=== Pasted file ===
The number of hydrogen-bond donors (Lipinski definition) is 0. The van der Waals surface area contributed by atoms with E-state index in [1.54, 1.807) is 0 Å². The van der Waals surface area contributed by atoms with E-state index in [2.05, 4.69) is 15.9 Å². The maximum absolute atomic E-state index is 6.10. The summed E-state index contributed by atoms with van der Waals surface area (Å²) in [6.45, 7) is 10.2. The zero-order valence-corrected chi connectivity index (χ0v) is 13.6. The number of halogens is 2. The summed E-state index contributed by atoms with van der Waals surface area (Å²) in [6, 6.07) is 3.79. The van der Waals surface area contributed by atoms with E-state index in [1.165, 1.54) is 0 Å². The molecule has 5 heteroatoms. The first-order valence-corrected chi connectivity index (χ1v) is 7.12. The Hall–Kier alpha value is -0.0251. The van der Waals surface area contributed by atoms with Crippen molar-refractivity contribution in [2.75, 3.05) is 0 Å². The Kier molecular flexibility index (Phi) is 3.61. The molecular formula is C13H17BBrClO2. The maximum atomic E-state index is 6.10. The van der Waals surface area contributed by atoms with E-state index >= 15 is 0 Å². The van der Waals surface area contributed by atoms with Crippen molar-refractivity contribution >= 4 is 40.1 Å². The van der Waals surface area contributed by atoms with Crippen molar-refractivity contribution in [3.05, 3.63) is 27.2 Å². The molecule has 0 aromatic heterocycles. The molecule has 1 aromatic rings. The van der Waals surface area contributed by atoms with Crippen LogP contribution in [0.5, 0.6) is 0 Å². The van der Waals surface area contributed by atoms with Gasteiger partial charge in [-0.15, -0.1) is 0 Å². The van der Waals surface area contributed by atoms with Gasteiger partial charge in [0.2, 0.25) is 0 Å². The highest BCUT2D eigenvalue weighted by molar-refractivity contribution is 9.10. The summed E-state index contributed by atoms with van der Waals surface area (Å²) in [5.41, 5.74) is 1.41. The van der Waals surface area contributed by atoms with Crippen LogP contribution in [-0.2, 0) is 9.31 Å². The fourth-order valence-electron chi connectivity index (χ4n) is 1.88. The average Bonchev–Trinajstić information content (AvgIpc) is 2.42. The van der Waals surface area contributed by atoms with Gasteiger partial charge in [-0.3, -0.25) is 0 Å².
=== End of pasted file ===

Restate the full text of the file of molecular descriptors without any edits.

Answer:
The number of hydrogen-bond donors (Lipinski definition) is 0. The van der Waals surface area contributed by atoms with E-state index in [1.54, 1.807) is 0 Å². The van der Waals surface area contributed by atoms with E-state index in [2.05, 4.69) is 15.9 Å². The maximum absolute atomic E-state index is 6.10. The summed E-state index contributed by atoms with van der Waals surface area (Å²) in [6.45, 7) is 10.2. The zero-order valence-corrected chi connectivity index (χ0v) is 13.6. The number of halogens is 2. The summed E-state index contributed by atoms with van der Waals surface area (Å²) in [6, 6.07) is 3.79. The van der Waals surface area contributed by atoms with E-state index in [1.165, 1.54) is 0 Å². The molecule has 5 heteroatoms. The first-order valence-corrected chi connectivity index (χ1v) is 7.12. The Hall–Kier alpha value is -0.0251. The van der Waals surface area contributed by atoms with Crippen molar-refractivity contribution in [2.75, 3.05) is 0 Å². The Kier molecular flexibility index (Phi) is 3.61. The molecular formula is C13H17BBrClO2. The maximum atomic E-state index is 6.10. The van der Waals surface area contributed by atoms with E-state index >= 15 is 0 Å². The van der Waals surface area contributed by atoms with Crippen molar-refractivity contribution >= 4 is 40.1 Å². The van der Waals surface area contributed by atoms with Crippen molar-refractivity contribution in [3.05, 3.63) is 27.2 Å². The molecule has 0 aromatic heterocycles. The molecule has 1 aromatic rings. The van der Waals surface area contributed by atoms with Crippen LogP contribution in [0.5, 0.6) is 0 Å². The van der Waals surface area contributed by atoms with Gasteiger partial charge in [-0.15, -0.1) is 0 Å². The van der Waals surface area contributed by atoms with Gasteiger partial charge in [0.2, 0.25) is 0 Å². The highest BCUT2D eigenvalue weighted by molar-refractivity contribution is 9.10. The summed E-state index contributed by atoms with van der Waals surface area (Å²) in [5.41, 5.74) is 1.41. The van der Waals surface area contributed by atoms with Crippen LogP contribution in [-0.2, 0) is 9.31 Å². The fourth-order valence-electron chi connectivity index (χ4n) is 1.88. The average Bonchev–Trinajstić information content (AvgIpc) is 2.42. The van der Waals surface area contributed by atoms with Gasteiger partial charge in [-0.3, -0.25) is 0 Å².